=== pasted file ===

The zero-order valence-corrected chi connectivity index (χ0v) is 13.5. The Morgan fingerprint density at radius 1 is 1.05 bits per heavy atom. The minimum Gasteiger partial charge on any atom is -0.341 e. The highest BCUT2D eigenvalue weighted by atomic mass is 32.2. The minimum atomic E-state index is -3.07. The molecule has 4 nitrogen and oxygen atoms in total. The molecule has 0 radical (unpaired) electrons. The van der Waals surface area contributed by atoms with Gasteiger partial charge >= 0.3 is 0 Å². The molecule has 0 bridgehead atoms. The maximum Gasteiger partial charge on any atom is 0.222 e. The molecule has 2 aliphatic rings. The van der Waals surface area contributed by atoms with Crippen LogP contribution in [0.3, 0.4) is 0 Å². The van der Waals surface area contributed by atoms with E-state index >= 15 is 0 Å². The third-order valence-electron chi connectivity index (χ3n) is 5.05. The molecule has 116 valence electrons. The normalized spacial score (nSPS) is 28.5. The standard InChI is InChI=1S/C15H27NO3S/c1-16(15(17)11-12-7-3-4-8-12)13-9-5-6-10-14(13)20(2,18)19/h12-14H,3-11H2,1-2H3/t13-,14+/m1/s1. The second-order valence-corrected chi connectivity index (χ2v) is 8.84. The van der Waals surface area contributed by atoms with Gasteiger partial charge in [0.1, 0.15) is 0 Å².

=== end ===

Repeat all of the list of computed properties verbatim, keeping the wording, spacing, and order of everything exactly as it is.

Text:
The zero-order valence-corrected chi connectivity index (χ0v) is 13.5. The Morgan fingerprint density at radius 1 is 1.05 bits per heavy atom. The minimum Gasteiger partial charge on any atom is -0.341 e. The highest BCUT2D eigenvalue weighted by atomic mass is 32.2. The minimum atomic E-state index is -3.07. The molecule has 4 nitrogen and oxygen atoms in total. The molecule has 0 radical (unpaired) electrons. The van der Waals surface area contributed by atoms with Gasteiger partial charge >= 0.3 is 0 Å². The molecule has 0 bridgehead atoms. The maximum Gasteiger partial charge on any atom is 0.222 e. The molecule has 2 aliphatic rings. The van der Waals surface area contributed by atoms with Crippen LogP contribution in [0.3, 0.4) is 0 Å². The van der Waals surface area contributed by atoms with E-state index >= 15 is 0 Å². The third-order valence-electron chi connectivity index (χ3n) is 5.05. The molecule has 116 valence electrons. The normalized spacial score (nSPS) is 28.5. The standard InChI is InChI=1S/C15H27NO3S/c1-16(15(17)11-12-7-3-4-8-12)13-9-5-6-10-14(13)20(2,18)19/h12-14H,3-11H2,1-2H3/t13-,14+/m1/s1. The second-order valence-corrected chi connectivity index (χ2v) is 8.84. The van der Waals surface area contributed by atoms with Gasteiger partial charge in [0.1, 0.15) is 0 Å².